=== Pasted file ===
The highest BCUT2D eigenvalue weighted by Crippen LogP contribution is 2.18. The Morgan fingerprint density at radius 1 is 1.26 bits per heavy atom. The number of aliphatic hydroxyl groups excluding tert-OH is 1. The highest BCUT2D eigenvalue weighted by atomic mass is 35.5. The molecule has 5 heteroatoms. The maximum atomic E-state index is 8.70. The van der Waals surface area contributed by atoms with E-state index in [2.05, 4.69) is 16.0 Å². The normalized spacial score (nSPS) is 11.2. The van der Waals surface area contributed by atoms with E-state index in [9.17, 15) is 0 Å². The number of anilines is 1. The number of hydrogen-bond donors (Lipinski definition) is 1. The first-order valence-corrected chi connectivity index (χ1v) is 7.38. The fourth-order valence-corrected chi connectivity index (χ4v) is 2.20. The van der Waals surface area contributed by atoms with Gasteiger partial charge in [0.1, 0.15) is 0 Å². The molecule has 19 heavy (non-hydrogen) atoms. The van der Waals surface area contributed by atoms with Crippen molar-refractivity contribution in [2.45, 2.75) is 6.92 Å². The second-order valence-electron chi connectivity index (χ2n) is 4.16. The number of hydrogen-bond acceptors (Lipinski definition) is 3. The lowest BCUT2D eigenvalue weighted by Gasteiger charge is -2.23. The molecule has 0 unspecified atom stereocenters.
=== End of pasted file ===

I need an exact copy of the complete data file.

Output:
The highest BCUT2D eigenvalue weighted by Crippen LogP contribution is 2.18. The Morgan fingerprint density at radius 1 is 1.26 bits per heavy atom. The number of aliphatic hydroxyl groups excluding tert-OH is 1. The highest BCUT2D eigenvalue weighted by atomic mass is 35.5. The molecule has 5 heteroatoms. The maximum atomic E-state index is 8.70. The van der Waals surface area contributed by atoms with E-state index in [2.05, 4.69) is 16.0 Å². The normalized spacial score (nSPS) is 11.2. The van der Waals surface area contributed by atoms with E-state index in [9.17, 15) is 0 Å². The number of anilines is 1. The number of hydrogen-bond donors (Lipinski definition) is 1. The first-order valence-corrected chi connectivity index (χ1v) is 7.38. The fourth-order valence-corrected chi connectivity index (χ4v) is 2.20. The van der Waals surface area contributed by atoms with Gasteiger partial charge in [0.1, 0.15) is 0 Å². The molecule has 19 heavy (non-hydrogen) atoms. The van der Waals surface area contributed by atoms with Crippen molar-refractivity contribution in [2.45, 2.75) is 6.92 Å². The second-order valence-electron chi connectivity index (χ2n) is 4.16. The number of hydrogen-bond acceptors (Lipinski definition) is 3. The lowest BCUT2D eigenvalue weighted by Gasteiger charge is -2.23. The molecule has 0 unspecified atom stereocenters.